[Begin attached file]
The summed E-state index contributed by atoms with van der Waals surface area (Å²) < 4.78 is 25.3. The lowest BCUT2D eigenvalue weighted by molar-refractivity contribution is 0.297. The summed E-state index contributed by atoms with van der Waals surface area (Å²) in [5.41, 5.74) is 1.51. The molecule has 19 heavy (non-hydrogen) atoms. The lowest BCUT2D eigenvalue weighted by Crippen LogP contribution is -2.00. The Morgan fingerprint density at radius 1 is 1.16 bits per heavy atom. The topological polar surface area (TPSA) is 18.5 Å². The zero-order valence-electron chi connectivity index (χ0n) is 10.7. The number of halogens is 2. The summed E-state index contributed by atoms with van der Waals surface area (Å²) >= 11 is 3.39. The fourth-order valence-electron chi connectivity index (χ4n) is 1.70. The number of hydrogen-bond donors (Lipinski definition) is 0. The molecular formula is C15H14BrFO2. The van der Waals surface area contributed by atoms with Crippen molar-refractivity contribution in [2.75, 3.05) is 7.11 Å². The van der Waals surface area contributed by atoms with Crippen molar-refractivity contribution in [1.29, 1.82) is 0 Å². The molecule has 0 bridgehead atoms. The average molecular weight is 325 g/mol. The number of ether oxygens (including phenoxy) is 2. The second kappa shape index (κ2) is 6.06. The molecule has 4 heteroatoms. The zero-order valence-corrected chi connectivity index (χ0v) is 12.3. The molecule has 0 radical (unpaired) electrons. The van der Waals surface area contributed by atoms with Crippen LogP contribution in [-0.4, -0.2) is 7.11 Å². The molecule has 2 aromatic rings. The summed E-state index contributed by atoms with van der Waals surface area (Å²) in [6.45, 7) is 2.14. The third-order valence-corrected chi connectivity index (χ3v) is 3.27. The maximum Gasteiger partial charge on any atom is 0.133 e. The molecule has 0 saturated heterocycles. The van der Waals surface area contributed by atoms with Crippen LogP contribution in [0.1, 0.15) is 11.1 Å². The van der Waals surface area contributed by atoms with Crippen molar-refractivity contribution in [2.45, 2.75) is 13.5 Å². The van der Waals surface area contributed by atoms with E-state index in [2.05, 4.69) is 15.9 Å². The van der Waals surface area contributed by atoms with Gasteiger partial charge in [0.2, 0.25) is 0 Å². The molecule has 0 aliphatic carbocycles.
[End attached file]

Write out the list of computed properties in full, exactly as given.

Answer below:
The summed E-state index contributed by atoms with van der Waals surface area (Å²) < 4.78 is 25.3. The lowest BCUT2D eigenvalue weighted by molar-refractivity contribution is 0.297. The summed E-state index contributed by atoms with van der Waals surface area (Å²) in [5.41, 5.74) is 1.51. The molecule has 19 heavy (non-hydrogen) atoms. The lowest BCUT2D eigenvalue weighted by Crippen LogP contribution is -2.00. The Morgan fingerprint density at radius 1 is 1.16 bits per heavy atom. The topological polar surface area (TPSA) is 18.5 Å². The zero-order valence-electron chi connectivity index (χ0n) is 10.7. The number of halogens is 2. The summed E-state index contributed by atoms with van der Waals surface area (Å²) >= 11 is 3.39. The fourth-order valence-electron chi connectivity index (χ4n) is 1.70. The number of hydrogen-bond donors (Lipinski definition) is 0. The molecular formula is C15H14BrFO2. The van der Waals surface area contributed by atoms with Crippen molar-refractivity contribution in [2.75, 3.05) is 7.11 Å². The van der Waals surface area contributed by atoms with Crippen molar-refractivity contribution in [1.29, 1.82) is 0 Å². The molecule has 0 bridgehead atoms. The average molecular weight is 325 g/mol. The number of ether oxygens (including phenoxy) is 2. The second kappa shape index (κ2) is 6.06. The molecule has 4 heteroatoms. The zero-order valence-corrected chi connectivity index (χ0v) is 12.3. The molecule has 0 radical (unpaired) electrons. The van der Waals surface area contributed by atoms with Crippen LogP contribution in [-0.4, -0.2) is 7.11 Å². The molecule has 2 aromatic rings. The summed E-state index contributed by atoms with van der Waals surface area (Å²) in [6.45, 7) is 2.14. The third-order valence-corrected chi connectivity index (χ3v) is 3.27. The maximum Gasteiger partial charge on any atom is 0.133 e. The molecule has 0 saturated heterocycles. The van der Waals surface area contributed by atoms with Crippen LogP contribution in [0.1, 0.15) is 11.1 Å². The van der Waals surface area contributed by atoms with Crippen molar-refractivity contribution in [2.45, 2.75) is 13.5 Å². The van der Waals surface area contributed by atoms with E-state index in [2.05, 4.69) is 15.9 Å². The van der Waals surface area contributed by atoms with Gasteiger partial charge in [0.2, 0.25) is 0 Å². The molecule has 0 aliphatic carbocycles.